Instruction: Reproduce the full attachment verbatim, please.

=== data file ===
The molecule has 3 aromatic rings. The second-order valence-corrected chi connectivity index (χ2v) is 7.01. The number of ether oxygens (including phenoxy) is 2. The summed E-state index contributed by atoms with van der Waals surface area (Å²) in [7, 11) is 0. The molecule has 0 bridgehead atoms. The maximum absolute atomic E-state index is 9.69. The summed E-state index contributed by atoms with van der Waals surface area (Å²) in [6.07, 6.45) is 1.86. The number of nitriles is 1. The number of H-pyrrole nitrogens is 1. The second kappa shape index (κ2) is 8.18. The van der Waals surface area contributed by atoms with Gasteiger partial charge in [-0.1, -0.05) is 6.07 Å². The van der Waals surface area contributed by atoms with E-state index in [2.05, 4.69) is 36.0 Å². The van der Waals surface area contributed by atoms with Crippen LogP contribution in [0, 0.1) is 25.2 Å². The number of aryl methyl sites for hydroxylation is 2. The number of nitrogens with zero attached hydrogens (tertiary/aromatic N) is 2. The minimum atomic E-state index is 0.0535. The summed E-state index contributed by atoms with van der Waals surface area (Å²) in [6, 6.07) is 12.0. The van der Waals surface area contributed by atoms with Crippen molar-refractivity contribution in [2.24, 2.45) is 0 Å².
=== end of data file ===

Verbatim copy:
The molecule has 3 aromatic rings. The second-order valence-corrected chi connectivity index (χ2v) is 7.01. The number of ether oxygens (including phenoxy) is 2. The summed E-state index contributed by atoms with van der Waals surface area (Å²) in [7, 11) is 0. The molecule has 0 bridgehead atoms. The maximum absolute atomic E-state index is 9.69. The summed E-state index contributed by atoms with van der Waals surface area (Å²) in [6.07, 6.45) is 1.86. The number of nitriles is 1. The number of H-pyrrole nitrogens is 1. The second kappa shape index (κ2) is 8.18. The van der Waals surface area contributed by atoms with Gasteiger partial charge in [-0.1, -0.05) is 6.07 Å². The van der Waals surface area contributed by atoms with E-state index in [2.05, 4.69) is 36.0 Å². The van der Waals surface area contributed by atoms with Crippen LogP contribution in [0, 0.1) is 25.2 Å². The number of aryl methyl sites for hydroxylation is 2. The number of nitrogens with zero attached hydrogens (tertiary/aromatic N) is 2. The minimum atomic E-state index is 0.0535. The summed E-state index contributed by atoms with van der Waals surface area (Å²) in [6, 6.07) is 12.0. The van der Waals surface area contributed by atoms with Crippen molar-refractivity contribution in [2.24, 2.45) is 0 Å².